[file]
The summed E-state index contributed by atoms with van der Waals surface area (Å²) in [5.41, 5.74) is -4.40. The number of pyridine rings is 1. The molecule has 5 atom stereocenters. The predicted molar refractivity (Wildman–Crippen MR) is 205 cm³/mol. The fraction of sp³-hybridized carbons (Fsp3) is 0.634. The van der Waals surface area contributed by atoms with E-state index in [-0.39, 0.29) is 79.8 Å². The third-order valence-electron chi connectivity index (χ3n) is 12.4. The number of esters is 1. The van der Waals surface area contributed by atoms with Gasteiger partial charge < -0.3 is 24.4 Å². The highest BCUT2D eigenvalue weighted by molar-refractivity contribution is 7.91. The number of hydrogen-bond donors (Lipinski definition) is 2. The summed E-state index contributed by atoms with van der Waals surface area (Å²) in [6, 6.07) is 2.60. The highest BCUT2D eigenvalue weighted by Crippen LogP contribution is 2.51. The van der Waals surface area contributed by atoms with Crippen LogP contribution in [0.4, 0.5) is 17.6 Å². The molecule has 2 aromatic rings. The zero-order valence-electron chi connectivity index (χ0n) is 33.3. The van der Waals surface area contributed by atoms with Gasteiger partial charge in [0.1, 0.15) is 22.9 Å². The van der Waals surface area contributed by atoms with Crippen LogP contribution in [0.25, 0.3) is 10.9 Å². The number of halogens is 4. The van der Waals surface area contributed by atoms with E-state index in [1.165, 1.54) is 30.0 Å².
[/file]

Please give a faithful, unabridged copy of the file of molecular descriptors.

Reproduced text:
The summed E-state index contributed by atoms with van der Waals surface area (Å²) in [5.41, 5.74) is -4.40. The number of pyridine rings is 1. The molecule has 5 atom stereocenters. The predicted molar refractivity (Wildman–Crippen MR) is 205 cm³/mol. The fraction of sp³-hybridized carbons (Fsp3) is 0.634. The van der Waals surface area contributed by atoms with E-state index in [-0.39, 0.29) is 79.8 Å². The third-order valence-electron chi connectivity index (χ3n) is 12.4. The number of esters is 1. The van der Waals surface area contributed by atoms with Gasteiger partial charge < -0.3 is 24.4 Å². The highest BCUT2D eigenvalue weighted by molar-refractivity contribution is 7.91. The number of hydrogen-bond donors (Lipinski definition) is 2. The summed E-state index contributed by atoms with van der Waals surface area (Å²) in [6, 6.07) is 2.60. The highest BCUT2D eigenvalue weighted by Crippen LogP contribution is 2.51. The van der Waals surface area contributed by atoms with Crippen LogP contribution in [0.4, 0.5) is 17.6 Å². The molecule has 2 aromatic rings. The zero-order valence-electron chi connectivity index (χ0n) is 33.3. The van der Waals surface area contributed by atoms with Gasteiger partial charge in [0.1, 0.15) is 22.9 Å². The van der Waals surface area contributed by atoms with Crippen LogP contribution in [0.25, 0.3) is 10.9 Å². The number of halogens is 4. The van der Waals surface area contributed by atoms with E-state index in [1.165, 1.54) is 30.0 Å².